Reading time ( words)
By James Scholler, MEC
In compressed product development cycles, traditional checks and balances become insurmountable constraints, driving non-value-added activity. A "freeze gate" lean concept leverages existing resources to meet a tight schedule without adding risk or impairing quality.
Product development and electronic manufacturing teams often face conflicting goals. There is a demand for leading-edge technology, faster product development cycles, and efficient cost-effective manufacturing processes. At the same time, teams are being asked to do more with fewer resources. Traditional product development and new product introduction (NPI) processes provide good checks and balances for work among cross-functional teams. However, in compressed product development cycles, those checks and balances can become insurmountable constraints rapidly, lengthening the cycle and driving non-value-added activity. This article uses a real-world example to illustrate how a traditional product development process evolved into a "freeze gate" process capable of leveraging existing resources to meet a compressed schedule, without adding risk or impairing overall product quality. The result is a process that delivers products faster with a smoother transition and incorporates lean concepts.
The product scope was an interface module that would incorporate remote network communications to provide control signals to a motor controller. Challenges included:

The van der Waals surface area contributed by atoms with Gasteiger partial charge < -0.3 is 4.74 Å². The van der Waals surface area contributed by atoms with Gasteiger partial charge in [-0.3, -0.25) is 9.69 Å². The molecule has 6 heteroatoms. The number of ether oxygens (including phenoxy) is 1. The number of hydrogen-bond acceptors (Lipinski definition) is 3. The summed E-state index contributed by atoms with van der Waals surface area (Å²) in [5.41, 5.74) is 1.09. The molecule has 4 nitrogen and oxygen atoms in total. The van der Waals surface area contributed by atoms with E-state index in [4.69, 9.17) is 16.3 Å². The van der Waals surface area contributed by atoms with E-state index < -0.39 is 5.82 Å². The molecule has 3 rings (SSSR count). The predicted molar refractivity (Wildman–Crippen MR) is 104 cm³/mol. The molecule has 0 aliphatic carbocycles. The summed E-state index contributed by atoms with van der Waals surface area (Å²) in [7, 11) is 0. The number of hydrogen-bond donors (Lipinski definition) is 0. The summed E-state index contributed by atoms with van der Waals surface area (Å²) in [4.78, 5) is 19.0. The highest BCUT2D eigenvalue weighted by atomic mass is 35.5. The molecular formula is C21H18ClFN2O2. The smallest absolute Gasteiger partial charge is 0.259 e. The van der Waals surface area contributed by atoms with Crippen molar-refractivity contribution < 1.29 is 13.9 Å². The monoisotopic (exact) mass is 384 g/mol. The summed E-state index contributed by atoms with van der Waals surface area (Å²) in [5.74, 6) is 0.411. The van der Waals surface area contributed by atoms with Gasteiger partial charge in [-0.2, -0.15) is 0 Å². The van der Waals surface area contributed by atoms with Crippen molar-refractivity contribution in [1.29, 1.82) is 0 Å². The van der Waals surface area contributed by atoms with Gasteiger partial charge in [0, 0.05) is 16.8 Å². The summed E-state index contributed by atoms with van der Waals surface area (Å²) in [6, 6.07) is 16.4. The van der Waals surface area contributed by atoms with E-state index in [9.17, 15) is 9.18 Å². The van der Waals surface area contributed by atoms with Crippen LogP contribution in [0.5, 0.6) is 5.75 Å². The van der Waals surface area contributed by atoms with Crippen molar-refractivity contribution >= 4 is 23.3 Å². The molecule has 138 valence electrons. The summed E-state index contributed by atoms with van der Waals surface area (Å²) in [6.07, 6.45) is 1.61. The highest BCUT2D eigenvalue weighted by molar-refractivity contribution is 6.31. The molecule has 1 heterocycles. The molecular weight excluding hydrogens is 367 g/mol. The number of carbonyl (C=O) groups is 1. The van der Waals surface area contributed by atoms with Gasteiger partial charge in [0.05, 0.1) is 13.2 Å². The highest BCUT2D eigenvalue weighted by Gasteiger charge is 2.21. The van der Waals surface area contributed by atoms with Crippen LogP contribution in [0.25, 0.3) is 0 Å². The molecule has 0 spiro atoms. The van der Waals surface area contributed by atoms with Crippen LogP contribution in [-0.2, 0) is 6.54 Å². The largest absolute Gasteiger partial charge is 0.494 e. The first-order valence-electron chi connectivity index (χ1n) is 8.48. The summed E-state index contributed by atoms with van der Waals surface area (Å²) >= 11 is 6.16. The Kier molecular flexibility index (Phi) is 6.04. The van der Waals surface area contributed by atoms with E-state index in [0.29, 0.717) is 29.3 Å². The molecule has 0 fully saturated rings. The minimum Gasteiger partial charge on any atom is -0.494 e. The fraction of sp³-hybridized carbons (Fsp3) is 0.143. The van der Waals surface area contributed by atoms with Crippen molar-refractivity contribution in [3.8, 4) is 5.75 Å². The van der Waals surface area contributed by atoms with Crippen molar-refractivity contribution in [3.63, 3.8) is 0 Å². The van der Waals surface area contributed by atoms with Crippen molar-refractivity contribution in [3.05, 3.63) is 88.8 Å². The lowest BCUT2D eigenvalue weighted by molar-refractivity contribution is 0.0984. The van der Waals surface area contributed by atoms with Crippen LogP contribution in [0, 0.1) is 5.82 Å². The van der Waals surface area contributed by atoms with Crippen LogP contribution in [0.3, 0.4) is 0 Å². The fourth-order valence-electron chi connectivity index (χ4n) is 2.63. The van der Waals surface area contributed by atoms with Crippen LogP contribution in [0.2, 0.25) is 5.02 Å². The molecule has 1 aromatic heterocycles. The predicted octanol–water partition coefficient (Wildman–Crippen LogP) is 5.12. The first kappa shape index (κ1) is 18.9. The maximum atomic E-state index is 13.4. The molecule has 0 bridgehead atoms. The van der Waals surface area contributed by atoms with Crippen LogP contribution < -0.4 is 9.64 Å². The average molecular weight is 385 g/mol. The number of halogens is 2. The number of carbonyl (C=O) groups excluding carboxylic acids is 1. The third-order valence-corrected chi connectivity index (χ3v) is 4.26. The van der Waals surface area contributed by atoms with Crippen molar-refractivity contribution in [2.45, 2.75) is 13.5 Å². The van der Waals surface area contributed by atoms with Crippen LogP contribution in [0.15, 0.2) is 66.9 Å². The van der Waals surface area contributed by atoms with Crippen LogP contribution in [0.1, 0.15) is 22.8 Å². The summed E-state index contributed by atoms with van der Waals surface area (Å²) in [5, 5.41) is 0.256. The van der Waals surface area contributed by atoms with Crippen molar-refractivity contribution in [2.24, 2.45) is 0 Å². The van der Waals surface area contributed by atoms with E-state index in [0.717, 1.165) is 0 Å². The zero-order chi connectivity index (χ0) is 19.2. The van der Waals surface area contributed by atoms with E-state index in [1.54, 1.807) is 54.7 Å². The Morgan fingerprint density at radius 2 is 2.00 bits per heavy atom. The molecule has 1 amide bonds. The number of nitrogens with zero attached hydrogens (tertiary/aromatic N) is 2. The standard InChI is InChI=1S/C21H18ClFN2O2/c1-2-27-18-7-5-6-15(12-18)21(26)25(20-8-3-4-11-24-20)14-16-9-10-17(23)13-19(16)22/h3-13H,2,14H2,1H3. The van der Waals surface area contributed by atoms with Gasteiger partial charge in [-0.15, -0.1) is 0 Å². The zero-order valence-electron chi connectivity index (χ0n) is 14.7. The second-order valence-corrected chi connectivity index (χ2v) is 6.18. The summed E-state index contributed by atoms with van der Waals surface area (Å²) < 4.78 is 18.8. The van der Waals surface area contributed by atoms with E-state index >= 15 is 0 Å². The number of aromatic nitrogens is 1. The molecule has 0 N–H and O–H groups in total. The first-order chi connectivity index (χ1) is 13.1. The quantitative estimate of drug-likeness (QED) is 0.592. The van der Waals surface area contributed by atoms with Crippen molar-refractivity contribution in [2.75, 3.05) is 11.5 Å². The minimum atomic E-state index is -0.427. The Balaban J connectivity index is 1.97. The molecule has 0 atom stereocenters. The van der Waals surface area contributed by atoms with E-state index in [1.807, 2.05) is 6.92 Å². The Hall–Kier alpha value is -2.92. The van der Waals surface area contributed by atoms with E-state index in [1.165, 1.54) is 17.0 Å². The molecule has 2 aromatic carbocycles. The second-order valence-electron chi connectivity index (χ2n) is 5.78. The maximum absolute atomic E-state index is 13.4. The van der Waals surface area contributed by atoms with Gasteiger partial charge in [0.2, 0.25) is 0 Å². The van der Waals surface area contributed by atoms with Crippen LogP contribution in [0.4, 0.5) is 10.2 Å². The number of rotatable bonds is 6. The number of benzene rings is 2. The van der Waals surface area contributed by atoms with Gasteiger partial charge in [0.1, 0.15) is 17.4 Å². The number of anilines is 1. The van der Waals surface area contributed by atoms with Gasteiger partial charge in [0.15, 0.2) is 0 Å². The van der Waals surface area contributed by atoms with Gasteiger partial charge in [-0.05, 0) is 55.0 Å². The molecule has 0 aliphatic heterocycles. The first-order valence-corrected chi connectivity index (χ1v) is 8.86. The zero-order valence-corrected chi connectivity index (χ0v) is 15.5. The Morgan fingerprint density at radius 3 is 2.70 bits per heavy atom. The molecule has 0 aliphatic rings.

- •packaging must meet IP67 (able to experience a pressure wash down without performance irregularities);•product required multiple viewable indicators; •there were numerous M22 and M12 connectors; •product cost targets and timelines were set aggressively.
The electrical and mechanical challenges posed no overt challenges; however, the delivery date requirement was considered unachievable. The major schedule constraint was a well-thought-out ISO process with clearly defined stage gates (Figure 1).
Stage gates were developed to mitigate the risk of conflicting activity when operating in a cross-functional development team environment. However, working sequentially, they also have the net effect of shutting down the project while the activities required to clear the gate are completed and approved.
Figure 2. A shift is required to meet the tight time-to-market requirements. Deviation from standard workflow is needed.
To address this problem, the overall flow of the activities from the start of development to production delivery was evaluated. The flow was examined from a knowledge transfer approach. Product knowledge is limited initially; over time that knowledge grows. When an EMS provider is contracted, it is assumed that complete knowledge handoff occurs on Day 1. In reality, some knowledge transfer continues throughout the NPI phase and timing on key decisions can cut lead times.Next, the engineering team had to show the OEM what changes were required to meet the customer delivery date (Figure 2). Several manufacturing activities would need to start prior to design phase completion. One option was to shrink the knowledge transfer functions of each activity. The design phase, one of the longest functions, was a prime candidate. However, that meant eliminating features or enlarging the team to shorten the development. The OEM could not accept the loss of any features associated with this product and other design resources could not spare substantial time.